In 1930 a young astronomer from Kansas, employed as an observer at Lowell Observatory in Arizona, discovered Pluto. It was the first planet in the solar system to have been discovered since 1846, when astronomers in Germany detected Neptune. Clyde Tombaugh, just 24 at the time, was hailed as a hero, Disney named a cartoon dog after the new planet, and for 76 years the solar system was a happy place.
And then, in 2006, the International Astronomical Union (IAU) reconsidered Pluto’s status. In a controversial vote, astronomers — not planetary scientists — “demoted” Pluto to the status of being classified as a dwarf planet, taking away one major planet and reducing the number in our solar system to eight. Astronomers suddenly took sides, seeing various sides in the logic, and schoolchildren all around the world were heartbroken, having been enamored with the story of the most distant and mysterious planet that was discovered by a young, self-educated researcher, and having that status heartlessly yanked away.
I’m glad that Clyde wasn’t around to see the demotion. He was a wonderful guy — a funny guy — who I got to know pretty well during the last two decades of his life. He was a joy to be around, and a huge fan of puns. “What do you call an angry crow?, he would blurt out as you sat under the stars, say, at the Texas Star Party. “A raven maniac.” Oh, Clyde. All the group could do was moan and then giggle at his stream of jokes and puns.
But back to Pluto. For many years prior to Pluto’s reclassification, astronomers had come to realize that the Kuiper Belt, the cloud of small bodies in the outer solar system, holds countless thousands of icy objects, and some of them are relatively large. Would astronomers eventually have a situation in which they had many more planets to add to the equation? Nerves began to be rattled. Pluto, some reasoned, could be the tip of the iceberg of an entirely new class of countless objects.
The rules for planets
The key moment came at the 2006 meeting of the IAU in Prague. The IAU put forth three important criteria for planetary status: 1. A planet orbits the Sun. 2. A planet is massive enough to exist in hydrostatic equilibrium. That’s a fancy way of saying that it is spherical. And 3. A planet has “cleared its neighborhood” of smaller bodies within its orbit. Pluto meets the requirements for the first two categories, astronomers reasoned, but it has not cleared its orbit of smaller bodies. Thus, in late 2006 the IAU gave a present to Pluto — a reduced importance and the designation 134340 Pluto, designating it a dwarf planet (with an asteroidal nomenclature).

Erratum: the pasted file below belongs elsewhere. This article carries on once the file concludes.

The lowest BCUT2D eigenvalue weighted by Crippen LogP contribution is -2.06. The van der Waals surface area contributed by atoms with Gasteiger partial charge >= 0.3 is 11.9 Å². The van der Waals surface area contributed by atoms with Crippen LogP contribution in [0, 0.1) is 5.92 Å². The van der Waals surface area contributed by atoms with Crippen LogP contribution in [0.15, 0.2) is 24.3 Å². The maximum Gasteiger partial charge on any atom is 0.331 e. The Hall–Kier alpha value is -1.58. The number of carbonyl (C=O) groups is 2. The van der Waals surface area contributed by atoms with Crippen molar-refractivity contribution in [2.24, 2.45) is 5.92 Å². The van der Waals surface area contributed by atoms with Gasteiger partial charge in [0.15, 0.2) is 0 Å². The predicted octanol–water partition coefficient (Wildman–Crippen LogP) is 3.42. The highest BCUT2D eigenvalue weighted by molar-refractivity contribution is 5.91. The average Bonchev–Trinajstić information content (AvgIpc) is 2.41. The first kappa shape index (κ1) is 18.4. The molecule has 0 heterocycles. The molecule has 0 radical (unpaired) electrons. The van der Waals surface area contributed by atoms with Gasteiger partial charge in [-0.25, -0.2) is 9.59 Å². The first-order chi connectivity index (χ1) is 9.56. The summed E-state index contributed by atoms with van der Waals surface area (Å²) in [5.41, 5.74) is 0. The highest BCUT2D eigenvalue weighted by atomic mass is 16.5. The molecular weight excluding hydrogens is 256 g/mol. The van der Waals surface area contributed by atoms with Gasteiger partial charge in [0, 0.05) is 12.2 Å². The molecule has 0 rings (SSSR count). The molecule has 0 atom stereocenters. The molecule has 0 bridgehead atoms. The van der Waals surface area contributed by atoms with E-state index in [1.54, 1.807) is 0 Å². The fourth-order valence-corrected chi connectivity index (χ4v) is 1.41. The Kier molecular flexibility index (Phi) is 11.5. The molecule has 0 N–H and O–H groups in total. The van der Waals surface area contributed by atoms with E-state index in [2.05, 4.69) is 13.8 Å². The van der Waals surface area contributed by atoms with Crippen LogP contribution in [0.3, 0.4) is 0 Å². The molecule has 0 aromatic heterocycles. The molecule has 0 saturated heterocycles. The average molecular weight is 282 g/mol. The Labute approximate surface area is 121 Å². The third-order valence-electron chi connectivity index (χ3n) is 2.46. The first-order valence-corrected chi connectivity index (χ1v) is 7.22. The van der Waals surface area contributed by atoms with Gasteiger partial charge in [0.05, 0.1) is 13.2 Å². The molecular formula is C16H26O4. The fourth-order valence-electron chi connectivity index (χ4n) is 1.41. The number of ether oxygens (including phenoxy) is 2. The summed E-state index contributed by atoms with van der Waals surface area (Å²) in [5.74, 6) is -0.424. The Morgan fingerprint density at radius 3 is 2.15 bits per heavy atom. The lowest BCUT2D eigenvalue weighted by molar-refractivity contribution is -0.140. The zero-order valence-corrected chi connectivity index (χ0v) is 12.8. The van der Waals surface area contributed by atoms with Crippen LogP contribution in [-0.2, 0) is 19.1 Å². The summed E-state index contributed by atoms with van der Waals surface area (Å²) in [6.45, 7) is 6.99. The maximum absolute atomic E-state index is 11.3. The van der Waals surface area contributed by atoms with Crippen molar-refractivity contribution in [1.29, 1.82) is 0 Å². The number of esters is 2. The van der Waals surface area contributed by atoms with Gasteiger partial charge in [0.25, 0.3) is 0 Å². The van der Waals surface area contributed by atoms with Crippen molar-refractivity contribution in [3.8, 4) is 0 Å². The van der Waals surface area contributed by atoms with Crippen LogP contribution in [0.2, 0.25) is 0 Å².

The world’s press writers had a field day with poor Pluto. They went wild. The story seemingly wouldn’t go away. Prominent Caltech astronomer Mike Brown, leader of a team that had discovered many asteroids, wrote a book titled How I Killed Pluto and Why It Had It Coming. In New York, Neil Tyson at the Hayden Planetarium moved the Pluto model away from the planets and grouped it with the small bodies of the solar system. In an enormous reaction, schoolchildren everywhere took up the fight and shed many a tear.
The issue again came to prominence when the historic New Horizons mission was underway and, in 2015, commenced its flyby of the distant world, discovering moons and a system that is far more active, on Pluto and its largest moon Charon, than anyone had suspected.
The goalposts were moved, perhaps unfairly
The logic behind the IAU decision came under intense scrutiny once again. Pluto clearly orbits the Sun and is spherical. It is the third criterion, the “clearing of bodies,” where the confusion lies. This qualification is ambiguous at best, and perhaps flawed. Many planetary scientists remain skeptical of this idea because it biases against objects of smaller size with increasing distance from the Sun. A house is a house, whether it’s in a city or in the countryside. Shouldn’t a planet be a planet wherever it resides? At the Pluto-like distance of 40 Astronomical Units from the Sun, Earth would not clear its orbit either. So would Earth then not be called a planet were it much farther from the Sun? Some astronomers consider large moons like Ganymede equal to planets. If stars can orbit stars, why couldn’t planets orbit planets?
The whole thing became even more outlandish in 2010, when astronomers discovered the first Earth Trojan asteroid, 2010 TK7. This tiny asteroid spans 300 meters and moves along with Earth, separated by 60° in our orbit. You know what else doesn’t clear its orbit, then? Earth! And we are still a planet, right?
So the whole thing is a bit silly. Whatever you call it, Pluto is still out there, an intriguing, distant body in our solar system and the last significant body out there to be robotically explored. We will no doubt discover more icy objects in the Kuiper Belt in the future. But none will have that special history that does Pluto, that keeps it a favorite of planetary scientists and schoolchildren alike. Wherever you are, Clyde, you can keep right on smiling.
David J. Eicher is Editor of Astronomy, author of 26 books on science and history, and a board member of the Starmus Festival and of Lowell Observatory.